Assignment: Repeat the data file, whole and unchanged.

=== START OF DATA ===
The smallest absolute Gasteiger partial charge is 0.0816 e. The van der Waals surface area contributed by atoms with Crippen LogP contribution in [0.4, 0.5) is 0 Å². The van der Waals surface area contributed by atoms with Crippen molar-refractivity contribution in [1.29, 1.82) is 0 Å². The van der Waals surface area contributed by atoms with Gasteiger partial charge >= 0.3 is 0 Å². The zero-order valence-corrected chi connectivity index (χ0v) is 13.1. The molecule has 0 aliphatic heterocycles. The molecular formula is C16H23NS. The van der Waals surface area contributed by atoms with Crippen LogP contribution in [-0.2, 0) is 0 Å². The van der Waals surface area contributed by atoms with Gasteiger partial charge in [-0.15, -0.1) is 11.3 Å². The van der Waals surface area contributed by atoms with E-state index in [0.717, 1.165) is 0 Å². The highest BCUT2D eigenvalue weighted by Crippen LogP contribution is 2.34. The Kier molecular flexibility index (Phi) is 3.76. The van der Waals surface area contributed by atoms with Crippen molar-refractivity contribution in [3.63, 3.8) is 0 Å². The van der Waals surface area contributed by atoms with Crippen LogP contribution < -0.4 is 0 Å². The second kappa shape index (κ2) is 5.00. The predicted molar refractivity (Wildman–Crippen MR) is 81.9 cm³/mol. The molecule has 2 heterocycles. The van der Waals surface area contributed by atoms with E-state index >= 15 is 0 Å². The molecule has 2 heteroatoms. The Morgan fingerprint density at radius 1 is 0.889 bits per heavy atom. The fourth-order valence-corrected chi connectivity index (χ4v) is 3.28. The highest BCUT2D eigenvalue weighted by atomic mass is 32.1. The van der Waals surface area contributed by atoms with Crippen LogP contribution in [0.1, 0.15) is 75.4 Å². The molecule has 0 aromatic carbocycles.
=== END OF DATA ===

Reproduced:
The smallest absolute Gasteiger partial charge is 0.0816 e. The van der Waals surface area contributed by atoms with Crippen LogP contribution in [0.4, 0.5) is 0 Å². The van der Waals surface area contributed by atoms with Crippen molar-refractivity contribution in [1.29, 1.82) is 0 Å². The van der Waals surface area contributed by atoms with Gasteiger partial charge >= 0.3 is 0 Å². The zero-order valence-corrected chi connectivity index (χ0v) is 13.1. The molecule has 0 aliphatic heterocycles. The molecular formula is C16H23NS. The van der Waals surface area contributed by atoms with Crippen LogP contribution in [-0.2, 0) is 0 Å². The van der Waals surface area contributed by atoms with Gasteiger partial charge in [-0.15, -0.1) is 11.3 Å². The van der Waals surface area contributed by atoms with E-state index in [0.717, 1.165) is 0 Å². The highest BCUT2D eigenvalue weighted by Crippen LogP contribution is 2.34. The Kier molecular flexibility index (Phi) is 3.76. The van der Waals surface area contributed by atoms with Crippen molar-refractivity contribution in [3.63, 3.8) is 0 Å². The van der Waals surface area contributed by atoms with Crippen LogP contribution < -0.4 is 0 Å². The second kappa shape index (κ2) is 5.00. The predicted molar refractivity (Wildman–Crippen MR) is 81.9 cm³/mol. The molecule has 2 heterocycles. The van der Waals surface area contributed by atoms with E-state index >= 15 is 0 Å². The molecule has 2 heteroatoms. The Morgan fingerprint density at radius 1 is 0.889 bits per heavy atom. The fourth-order valence-corrected chi connectivity index (χ4v) is 3.28. The highest BCUT2D eigenvalue weighted by atomic mass is 32.1. The van der Waals surface area contributed by atoms with Crippen LogP contribution in [0.1, 0.15) is 75.4 Å². The molecule has 0 aromatic carbocycles.